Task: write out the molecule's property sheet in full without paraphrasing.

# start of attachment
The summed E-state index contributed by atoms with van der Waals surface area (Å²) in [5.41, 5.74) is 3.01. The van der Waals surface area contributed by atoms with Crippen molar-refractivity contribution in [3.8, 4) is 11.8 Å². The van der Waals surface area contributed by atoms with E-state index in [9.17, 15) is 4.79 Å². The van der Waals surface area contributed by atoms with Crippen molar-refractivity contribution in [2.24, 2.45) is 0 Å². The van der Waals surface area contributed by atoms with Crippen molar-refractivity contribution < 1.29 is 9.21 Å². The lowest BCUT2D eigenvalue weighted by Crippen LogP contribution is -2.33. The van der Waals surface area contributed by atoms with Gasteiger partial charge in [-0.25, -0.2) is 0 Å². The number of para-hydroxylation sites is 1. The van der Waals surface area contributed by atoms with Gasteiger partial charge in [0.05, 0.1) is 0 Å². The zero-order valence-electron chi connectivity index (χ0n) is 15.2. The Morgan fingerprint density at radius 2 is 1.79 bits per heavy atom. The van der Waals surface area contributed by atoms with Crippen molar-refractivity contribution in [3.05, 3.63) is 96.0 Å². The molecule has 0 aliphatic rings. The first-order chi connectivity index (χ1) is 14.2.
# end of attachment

The summed E-state index contributed by atoms with van der Waals surface area (Å²) in [5.41, 5.74) is 3.01. The van der Waals surface area contributed by atoms with Crippen molar-refractivity contribution in [3.8, 4) is 11.8 Å². The van der Waals surface area contributed by atoms with E-state index in [9.17, 15) is 4.79 Å². The van der Waals surface area contributed by atoms with Crippen molar-refractivity contribution in [2.24, 2.45) is 0 Å². The van der Waals surface area contributed by atoms with Crippen molar-refractivity contribution < 1.29 is 9.21 Å². The lowest BCUT2D eigenvalue weighted by Crippen LogP contribution is -2.33. The van der Waals surface area contributed by atoms with Gasteiger partial charge in [-0.25, -0.2) is 0 Å². The number of para-hydroxylation sites is 1. The van der Waals surface area contributed by atoms with Gasteiger partial charge in [0.05, 0.1) is 0 Å². The zero-order valence-electron chi connectivity index (χ0n) is 15.2. The Morgan fingerprint density at radius 2 is 1.79 bits per heavy atom. The van der Waals surface area contributed by atoms with Crippen molar-refractivity contribution in [3.05, 3.63) is 96.0 Å². The molecule has 0 aliphatic rings. The first-order chi connectivity index (χ1) is 14.2.